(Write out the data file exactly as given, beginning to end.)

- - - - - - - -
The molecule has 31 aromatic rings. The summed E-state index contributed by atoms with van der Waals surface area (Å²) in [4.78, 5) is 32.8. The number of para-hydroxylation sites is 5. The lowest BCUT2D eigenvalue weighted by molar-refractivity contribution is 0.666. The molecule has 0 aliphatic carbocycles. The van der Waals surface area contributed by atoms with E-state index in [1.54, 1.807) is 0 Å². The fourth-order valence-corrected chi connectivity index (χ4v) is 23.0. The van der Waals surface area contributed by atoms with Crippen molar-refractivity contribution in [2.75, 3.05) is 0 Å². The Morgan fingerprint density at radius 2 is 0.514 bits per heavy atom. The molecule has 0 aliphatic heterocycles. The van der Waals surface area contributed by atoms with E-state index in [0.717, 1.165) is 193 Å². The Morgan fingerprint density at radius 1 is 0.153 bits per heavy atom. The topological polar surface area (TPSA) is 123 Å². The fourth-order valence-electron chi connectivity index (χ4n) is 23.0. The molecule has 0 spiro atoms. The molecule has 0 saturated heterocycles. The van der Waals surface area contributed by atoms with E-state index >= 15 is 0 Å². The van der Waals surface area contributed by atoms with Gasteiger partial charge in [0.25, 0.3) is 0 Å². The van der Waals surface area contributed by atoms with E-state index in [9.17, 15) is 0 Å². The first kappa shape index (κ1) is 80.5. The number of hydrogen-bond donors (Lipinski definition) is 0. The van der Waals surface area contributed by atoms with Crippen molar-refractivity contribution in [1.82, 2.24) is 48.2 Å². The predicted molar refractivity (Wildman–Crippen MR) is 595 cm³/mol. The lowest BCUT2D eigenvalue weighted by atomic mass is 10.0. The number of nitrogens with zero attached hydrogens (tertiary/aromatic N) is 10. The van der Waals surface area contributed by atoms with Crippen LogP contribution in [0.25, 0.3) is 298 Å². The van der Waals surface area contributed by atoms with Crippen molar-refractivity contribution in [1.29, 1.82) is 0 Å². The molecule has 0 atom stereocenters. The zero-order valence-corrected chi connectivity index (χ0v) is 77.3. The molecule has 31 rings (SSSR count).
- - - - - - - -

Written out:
The molecule has 31 aromatic rings. The summed E-state index contributed by atoms with van der Waals surface area (Å²) in [4.78, 5) is 32.8. The number of para-hydroxylation sites is 5. The lowest BCUT2D eigenvalue weighted by molar-refractivity contribution is 0.666. The molecule has 0 aliphatic carbocycles. The van der Waals surface area contributed by atoms with E-state index in [1.54, 1.807) is 0 Å². The fourth-order valence-corrected chi connectivity index (χ4v) is 23.0. The van der Waals surface area contributed by atoms with Crippen molar-refractivity contribution in [2.75, 3.05) is 0 Å². The Morgan fingerprint density at radius 2 is 0.514 bits per heavy atom. The molecule has 0 aliphatic heterocycles. The van der Waals surface area contributed by atoms with E-state index in [0.717, 1.165) is 193 Å². The Morgan fingerprint density at radius 1 is 0.153 bits per heavy atom. The topological polar surface area (TPSA) is 123 Å². The fourth-order valence-electron chi connectivity index (χ4n) is 23.0. The molecule has 0 spiro atoms. The molecule has 0 saturated heterocycles. The van der Waals surface area contributed by atoms with E-state index >= 15 is 0 Å². The van der Waals surface area contributed by atoms with Gasteiger partial charge in [0.25, 0.3) is 0 Å². The van der Waals surface area contributed by atoms with E-state index in [9.17, 15) is 0 Å². The first kappa shape index (κ1) is 80.5. The number of hydrogen-bond donors (Lipinski definition) is 0. The van der Waals surface area contributed by atoms with Crippen molar-refractivity contribution in [1.82, 2.24) is 48.2 Å². The predicted molar refractivity (Wildman–Crippen MR) is 595 cm³/mol. The lowest BCUT2D eigenvalue weighted by atomic mass is 10.0. The number of nitrogens with zero attached hydrogens (tertiary/aromatic N) is 10. The van der Waals surface area contributed by atoms with Crippen LogP contribution in [0.25, 0.3) is 298 Å². The van der Waals surface area contributed by atoms with Crippen molar-refractivity contribution in [1.29, 1.82) is 0 Å². The molecule has 0 atom stereocenters. The zero-order valence-corrected chi connectivity index (χ0v) is 77.3. The molecule has 31 rings (SSSR count).